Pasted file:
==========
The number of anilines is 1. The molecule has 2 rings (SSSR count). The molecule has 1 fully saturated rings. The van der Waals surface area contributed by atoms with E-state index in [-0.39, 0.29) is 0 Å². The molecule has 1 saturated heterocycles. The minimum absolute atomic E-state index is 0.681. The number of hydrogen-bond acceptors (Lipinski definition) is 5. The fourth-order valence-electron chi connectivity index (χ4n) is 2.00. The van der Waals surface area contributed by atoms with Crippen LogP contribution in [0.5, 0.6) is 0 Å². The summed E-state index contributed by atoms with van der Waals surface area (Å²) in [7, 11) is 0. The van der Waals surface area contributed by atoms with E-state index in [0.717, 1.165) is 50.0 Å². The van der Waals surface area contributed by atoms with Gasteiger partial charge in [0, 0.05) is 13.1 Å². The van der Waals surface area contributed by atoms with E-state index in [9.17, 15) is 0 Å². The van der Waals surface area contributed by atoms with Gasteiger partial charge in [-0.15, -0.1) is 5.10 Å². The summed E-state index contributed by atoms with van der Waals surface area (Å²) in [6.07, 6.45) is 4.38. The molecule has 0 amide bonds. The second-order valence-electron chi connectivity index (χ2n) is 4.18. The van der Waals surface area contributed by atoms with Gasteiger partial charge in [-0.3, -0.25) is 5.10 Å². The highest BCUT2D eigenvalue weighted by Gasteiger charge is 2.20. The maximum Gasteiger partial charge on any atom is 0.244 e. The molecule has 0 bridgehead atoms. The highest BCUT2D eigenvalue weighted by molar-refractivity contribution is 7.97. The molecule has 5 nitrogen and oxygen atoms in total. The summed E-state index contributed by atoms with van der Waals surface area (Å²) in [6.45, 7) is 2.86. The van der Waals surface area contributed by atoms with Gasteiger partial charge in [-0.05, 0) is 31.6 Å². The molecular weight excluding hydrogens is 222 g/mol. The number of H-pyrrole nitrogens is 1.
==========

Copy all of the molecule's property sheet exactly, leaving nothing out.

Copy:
The number of anilines is 1. The molecule has 2 rings (SSSR count). The molecule has 1 fully saturated rings. The van der Waals surface area contributed by atoms with E-state index in [-0.39, 0.29) is 0 Å². The molecule has 1 saturated heterocycles. The minimum absolute atomic E-state index is 0.681. The number of hydrogen-bond acceptors (Lipinski definition) is 5. The fourth-order valence-electron chi connectivity index (χ4n) is 2.00. The van der Waals surface area contributed by atoms with Crippen LogP contribution in [0.5, 0.6) is 0 Å². The summed E-state index contributed by atoms with van der Waals surface area (Å²) in [7, 11) is 0. The van der Waals surface area contributed by atoms with E-state index in [0.717, 1.165) is 50.0 Å². The van der Waals surface area contributed by atoms with Gasteiger partial charge in [0, 0.05) is 13.1 Å². The van der Waals surface area contributed by atoms with E-state index in [9.17, 15) is 0 Å². The van der Waals surface area contributed by atoms with Gasteiger partial charge in [-0.15, -0.1) is 5.10 Å². The summed E-state index contributed by atoms with van der Waals surface area (Å²) in [6.07, 6.45) is 4.38. The molecule has 0 amide bonds. The second-order valence-electron chi connectivity index (χ2n) is 4.18. The van der Waals surface area contributed by atoms with Gasteiger partial charge in [-0.3, -0.25) is 5.10 Å². The highest BCUT2D eigenvalue weighted by Gasteiger charge is 2.20. The maximum Gasteiger partial charge on any atom is 0.244 e. The molecule has 0 bridgehead atoms. The highest BCUT2D eigenvalue weighted by molar-refractivity contribution is 7.97. The molecule has 5 nitrogen and oxygen atoms in total. The summed E-state index contributed by atoms with van der Waals surface area (Å²) in [6.45, 7) is 2.86. The van der Waals surface area contributed by atoms with Gasteiger partial charge in [-0.05, 0) is 31.6 Å². The molecular weight excluding hydrogens is 222 g/mol. The number of H-pyrrole nitrogens is 1.